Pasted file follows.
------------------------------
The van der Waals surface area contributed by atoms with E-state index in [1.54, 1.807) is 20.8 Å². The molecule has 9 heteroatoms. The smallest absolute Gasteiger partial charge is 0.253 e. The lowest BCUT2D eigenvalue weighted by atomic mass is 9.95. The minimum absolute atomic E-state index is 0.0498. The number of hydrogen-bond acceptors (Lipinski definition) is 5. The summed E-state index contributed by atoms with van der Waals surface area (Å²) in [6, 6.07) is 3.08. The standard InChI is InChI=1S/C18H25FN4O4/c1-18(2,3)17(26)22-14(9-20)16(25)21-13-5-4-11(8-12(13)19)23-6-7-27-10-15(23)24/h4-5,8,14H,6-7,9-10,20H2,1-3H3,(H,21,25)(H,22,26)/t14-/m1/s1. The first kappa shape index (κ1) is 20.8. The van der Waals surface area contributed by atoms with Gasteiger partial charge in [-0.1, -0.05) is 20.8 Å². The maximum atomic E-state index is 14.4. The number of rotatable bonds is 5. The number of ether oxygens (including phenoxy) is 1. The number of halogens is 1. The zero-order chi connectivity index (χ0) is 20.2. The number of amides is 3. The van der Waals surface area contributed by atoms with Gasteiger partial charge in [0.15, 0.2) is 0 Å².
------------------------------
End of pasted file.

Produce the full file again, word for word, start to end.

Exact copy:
The van der Waals surface area contributed by atoms with E-state index in [1.54, 1.807) is 20.8 Å². The molecule has 9 heteroatoms. The smallest absolute Gasteiger partial charge is 0.253 e. The lowest BCUT2D eigenvalue weighted by atomic mass is 9.95. The minimum absolute atomic E-state index is 0.0498. The number of hydrogen-bond acceptors (Lipinski definition) is 5. The summed E-state index contributed by atoms with van der Waals surface area (Å²) in [6, 6.07) is 3.08. The standard InChI is InChI=1S/C18H25FN4O4/c1-18(2,3)17(26)22-14(9-20)16(25)21-13-5-4-11(8-12(13)19)23-6-7-27-10-15(23)24/h4-5,8,14H,6-7,9-10,20H2,1-3H3,(H,21,25)(H,22,26)/t14-/m1/s1. The first kappa shape index (κ1) is 20.8. The van der Waals surface area contributed by atoms with Gasteiger partial charge in [-0.1, -0.05) is 20.8 Å². The maximum atomic E-state index is 14.4. The number of rotatable bonds is 5. The number of ether oxygens (including phenoxy) is 1. The number of halogens is 1. The zero-order chi connectivity index (χ0) is 20.2. The number of amides is 3. The van der Waals surface area contributed by atoms with Gasteiger partial charge in [0.15, 0.2) is 0 Å².